Road safety campaigner John May is worried by the decision to de-activate Urunga's Pacific Highway speed camera.
Road safety campaigner John May is worried by the decision to de-activate Urunga's Pacific Highway speed camera. Bruce Thomas

Speed camera decision 'unwise'

THE State Government's decision to deactivate a high-profile Pacific Highway speed camera has left a local road safety campaigner dumbfounded.

John May has been tracking the flow of heavy vehicles through his home town of Urunga for more than a decade and can't believe the government has decided to turn off the speed camera which he claims has kept the brakes on trucks and cars exceeding the 60kmh limit.

“Before the camera was put in place we were living under conditions no one should have to live under with trucks speeding along the Pacific Highway through Urunga and putting people's lives in danger,” Mr May said.

“The camera breaks the momentum of trucks through Urunga, where before it was treated as a big dipper.”

Mr May claims 500 trucks pass through Urunga every hour and his 2001-2005 figures logged trucks going an average of 97kmh during the day and 107kmh at night in the 80kmh zone before the Urunga Bridge.

He said trucks would speed past Newry Island and pressure cars to go faster over the bridge when south-bound and when north-bound they would speed through black-spots like the S-bend at Hungry Head and the crest at Martells Rd.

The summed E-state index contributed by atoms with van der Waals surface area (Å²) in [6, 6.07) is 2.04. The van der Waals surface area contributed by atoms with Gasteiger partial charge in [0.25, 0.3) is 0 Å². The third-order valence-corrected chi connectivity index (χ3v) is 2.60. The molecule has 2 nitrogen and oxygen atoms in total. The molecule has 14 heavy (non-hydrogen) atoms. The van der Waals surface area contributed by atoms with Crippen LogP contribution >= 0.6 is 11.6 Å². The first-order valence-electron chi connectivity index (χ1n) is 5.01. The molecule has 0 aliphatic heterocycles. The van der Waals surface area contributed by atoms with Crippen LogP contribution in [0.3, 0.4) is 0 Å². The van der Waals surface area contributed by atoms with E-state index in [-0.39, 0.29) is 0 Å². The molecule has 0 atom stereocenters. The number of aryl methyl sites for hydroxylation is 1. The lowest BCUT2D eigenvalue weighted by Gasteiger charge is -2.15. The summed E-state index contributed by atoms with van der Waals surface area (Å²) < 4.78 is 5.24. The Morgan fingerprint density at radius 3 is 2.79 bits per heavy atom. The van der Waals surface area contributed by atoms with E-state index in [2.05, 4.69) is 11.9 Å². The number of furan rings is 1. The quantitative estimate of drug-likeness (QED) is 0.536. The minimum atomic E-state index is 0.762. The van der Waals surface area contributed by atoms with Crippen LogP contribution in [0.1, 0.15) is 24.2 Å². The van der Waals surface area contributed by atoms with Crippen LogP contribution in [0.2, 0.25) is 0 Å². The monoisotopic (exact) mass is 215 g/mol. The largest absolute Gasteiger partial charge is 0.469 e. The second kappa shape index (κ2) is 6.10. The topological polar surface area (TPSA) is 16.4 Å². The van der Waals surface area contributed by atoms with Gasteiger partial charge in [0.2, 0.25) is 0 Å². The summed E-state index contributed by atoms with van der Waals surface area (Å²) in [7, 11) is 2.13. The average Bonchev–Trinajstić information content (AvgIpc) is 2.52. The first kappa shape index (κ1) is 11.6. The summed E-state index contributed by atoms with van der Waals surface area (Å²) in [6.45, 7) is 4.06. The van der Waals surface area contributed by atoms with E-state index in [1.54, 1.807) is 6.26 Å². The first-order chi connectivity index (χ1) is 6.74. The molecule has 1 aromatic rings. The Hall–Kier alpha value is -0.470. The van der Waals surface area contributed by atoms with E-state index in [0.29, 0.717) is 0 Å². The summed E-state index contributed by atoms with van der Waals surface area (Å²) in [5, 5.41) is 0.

“The effect of slowing down trucks could be seen either side of Urunga because with the camera in place there was no point in them rocketing through before being forced to slow down to 60kmh,” Mr May said.

“I'm concerned things will return to the way they were with this instrumental safety mechanism de-activated.”

The Minister for Roads and Ports Duncan Gay pulled the plug on 38 of the state's 141 fixed speed cameras which were found to be “ineffective” in a bid to quash public concern the cameras serve simply as revenue raisers.

The move follows a report released by the Auditor-General analysing their contribution to road safety, based largely on crash data.

The audit found that overall speed cameras improve road safety but there were a number which needed to be closely examined as they appeared to have “no significant road safety benefit”.

Prompted by the findings, the fixed camera at Urunga (between Ranger St and Hillside Dr) was deactivated on Wednesday.

In the 2010/2011 financial year the Urunga camera clocked 2934 drivers with fines totalling $446, 699. Since records started in 2006, the camera has accrued nearly 20,000 penalty notices, totalling $2.38 million in fines.

While the government has decided to pull the plug on the Urunga camera, it is keeping the one at North Macksville switched on despite it only detecting 51 speeding drivers in 2110/11.

Another on the old highway at Bonville will also remain switched on, despite it only moni- toring local traffic on Pine Creek Way. A third camera which the government announced it would decommission at Bundagen has been inoperative for the past two years.


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